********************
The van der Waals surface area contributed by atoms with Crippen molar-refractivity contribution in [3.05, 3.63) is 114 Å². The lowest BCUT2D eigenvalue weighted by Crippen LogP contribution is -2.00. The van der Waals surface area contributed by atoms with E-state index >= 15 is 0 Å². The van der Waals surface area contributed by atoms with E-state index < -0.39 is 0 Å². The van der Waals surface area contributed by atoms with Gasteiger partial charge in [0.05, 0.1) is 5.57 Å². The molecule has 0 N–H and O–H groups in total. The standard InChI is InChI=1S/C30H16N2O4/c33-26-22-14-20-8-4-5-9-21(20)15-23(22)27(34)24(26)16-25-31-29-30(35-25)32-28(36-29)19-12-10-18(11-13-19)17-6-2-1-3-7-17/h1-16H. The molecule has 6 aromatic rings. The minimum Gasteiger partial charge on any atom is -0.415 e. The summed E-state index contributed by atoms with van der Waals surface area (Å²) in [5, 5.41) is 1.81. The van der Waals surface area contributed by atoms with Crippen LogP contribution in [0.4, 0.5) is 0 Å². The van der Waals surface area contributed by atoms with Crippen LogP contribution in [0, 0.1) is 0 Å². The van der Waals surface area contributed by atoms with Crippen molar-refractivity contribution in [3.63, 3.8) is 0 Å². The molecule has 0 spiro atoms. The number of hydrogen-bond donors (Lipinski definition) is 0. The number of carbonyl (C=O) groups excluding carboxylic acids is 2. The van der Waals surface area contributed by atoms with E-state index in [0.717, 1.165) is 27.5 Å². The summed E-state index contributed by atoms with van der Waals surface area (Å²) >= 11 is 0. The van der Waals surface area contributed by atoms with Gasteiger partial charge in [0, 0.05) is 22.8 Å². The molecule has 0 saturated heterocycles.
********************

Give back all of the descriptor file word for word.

The van der Waals surface area contributed by atoms with Crippen molar-refractivity contribution in [3.05, 3.63) is 114 Å². The lowest BCUT2D eigenvalue weighted by Crippen LogP contribution is -2.00. The van der Waals surface area contributed by atoms with E-state index >= 15 is 0 Å². The van der Waals surface area contributed by atoms with E-state index < -0.39 is 0 Å². The van der Waals surface area contributed by atoms with Gasteiger partial charge in [0.05, 0.1) is 5.57 Å². The molecule has 0 N–H and O–H groups in total. The standard InChI is InChI=1S/C30H16N2O4/c33-26-22-14-20-8-4-5-9-21(20)15-23(22)27(34)24(26)16-25-31-29-30(35-25)32-28(36-29)19-12-10-18(11-13-19)17-6-2-1-3-7-17/h1-16H. The molecule has 6 aromatic rings. The minimum Gasteiger partial charge on any atom is -0.415 e. The summed E-state index contributed by atoms with van der Waals surface area (Å²) in [5, 5.41) is 1.81. The van der Waals surface area contributed by atoms with Crippen LogP contribution in [0.4, 0.5) is 0 Å². The van der Waals surface area contributed by atoms with Crippen LogP contribution in [0, 0.1) is 0 Å². The van der Waals surface area contributed by atoms with Crippen molar-refractivity contribution in [3.63, 3.8) is 0 Å². The molecule has 0 spiro atoms. The number of hydrogen-bond donors (Lipinski definition) is 0. The number of carbonyl (C=O) groups excluding carboxylic acids is 2. The van der Waals surface area contributed by atoms with E-state index in [0.717, 1.165) is 27.5 Å². The summed E-state index contributed by atoms with van der Waals surface area (Å²) >= 11 is 0. The van der Waals surface area contributed by atoms with Gasteiger partial charge in [0, 0.05) is 22.8 Å². The molecule has 0 saturated heterocycles.